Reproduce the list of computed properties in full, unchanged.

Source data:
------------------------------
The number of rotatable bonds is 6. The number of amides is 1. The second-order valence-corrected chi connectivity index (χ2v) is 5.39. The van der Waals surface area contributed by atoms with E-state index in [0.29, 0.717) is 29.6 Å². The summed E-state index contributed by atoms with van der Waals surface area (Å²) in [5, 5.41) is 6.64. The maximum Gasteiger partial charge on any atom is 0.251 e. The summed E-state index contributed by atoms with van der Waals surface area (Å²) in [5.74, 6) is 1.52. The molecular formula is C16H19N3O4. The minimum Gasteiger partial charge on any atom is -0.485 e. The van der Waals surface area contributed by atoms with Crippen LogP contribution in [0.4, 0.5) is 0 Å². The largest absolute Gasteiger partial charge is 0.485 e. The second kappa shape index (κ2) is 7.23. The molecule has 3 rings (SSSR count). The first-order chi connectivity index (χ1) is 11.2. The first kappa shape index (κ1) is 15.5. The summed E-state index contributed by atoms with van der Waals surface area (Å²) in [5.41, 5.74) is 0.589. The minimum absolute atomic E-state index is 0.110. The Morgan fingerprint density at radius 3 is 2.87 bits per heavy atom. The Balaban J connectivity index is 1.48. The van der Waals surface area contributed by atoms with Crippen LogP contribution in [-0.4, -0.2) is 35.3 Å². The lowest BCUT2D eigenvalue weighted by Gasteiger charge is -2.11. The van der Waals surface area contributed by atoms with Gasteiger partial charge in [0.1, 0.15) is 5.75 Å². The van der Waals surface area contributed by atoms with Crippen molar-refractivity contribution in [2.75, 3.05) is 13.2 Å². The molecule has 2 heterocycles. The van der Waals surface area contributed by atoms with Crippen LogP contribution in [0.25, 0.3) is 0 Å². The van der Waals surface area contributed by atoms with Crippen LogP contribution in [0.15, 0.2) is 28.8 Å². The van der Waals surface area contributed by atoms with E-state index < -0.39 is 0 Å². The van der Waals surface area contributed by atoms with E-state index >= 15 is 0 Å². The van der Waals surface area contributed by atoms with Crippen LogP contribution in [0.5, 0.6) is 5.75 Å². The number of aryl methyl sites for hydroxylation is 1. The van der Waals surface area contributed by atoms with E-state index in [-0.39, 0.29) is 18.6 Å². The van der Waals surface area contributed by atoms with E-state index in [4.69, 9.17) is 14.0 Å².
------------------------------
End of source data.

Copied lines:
The number of rotatable bonds is 6. The number of amides is 1. The second-order valence-corrected chi connectivity index (χ2v) is 5.39. The van der Waals surface area contributed by atoms with E-state index in [0.29, 0.717) is 29.6 Å². The summed E-state index contributed by atoms with van der Waals surface area (Å²) in [5, 5.41) is 6.64. The maximum Gasteiger partial charge on any atom is 0.251 e. The summed E-state index contributed by atoms with van der Waals surface area (Å²) in [5.74, 6) is 1.52. The molecular formula is C16H19N3O4. The minimum Gasteiger partial charge on any atom is -0.485 e. The van der Waals surface area contributed by atoms with Crippen LogP contribution in [0.4, 0.5) is 0 Å². The largest absolute Gasteiger partial charge is 0.485 e. The second kappa shape index (κ2) is 7.23. The molecule has 3 rings (SSSR count). The first-order chi connectivity index (χ1) is 11.2. The first kappa shape index (κ1) is 15.5. The summed E-state index contributed by atoms with van der Waals surface area (Å²) in [5.41, 5.74) is 0.589. The minimum absolute atomic E-state index is 0.110. The Morgan fingerprint density at radius 3 is 2.87 bits per heavy atom. The Balaban J connectivity index is 1.48. The van der Waals surface area contributed by atoms with Crippen LogP contribution in [-0.4, -0.2) is 35.3 Å². The lowest BCUT2D eigenvalue weighted by Gasteiger charge is -2.11. The van der Waals surface area contributed by atoms with Gasteiger partial charge in [0.1, 0.15) is 5.75 Å². The van der Waals surface area contributed by atoms with Crippen molar-refractivity contribution in [2.75, 3.05) is 13.2 Å². The molecule has 2 heterocycles. The van der Waals surface area contributed by atoms with Crippen LogP contribution in [0.25, 0.3) is 0 Å². The van der Waals surface area contributed by atoms with Crippen LogP contribution in [0.15, 0.2) is 28.8 Å². The van der Waals surface area contributed by atoms with E-state index < -0.39 is 0 Å². The van der Waals surface area contributed by atoms with E-state index >= 15 is 0 Å². The van der Waals surface area contributed by atoms with Crippen LogP contribution in [0.5, 0.6) is 5.75 Å². The number of aryl methyl sites for hydroxylation is 1. The van der Waals surface area contributed by atoms with E-state index in [-0.39, 0.29) is 18.6 Å². The van der Waals surface area contributed by atoms with E-state index in [4.69, 9.17) is 14.0 Å².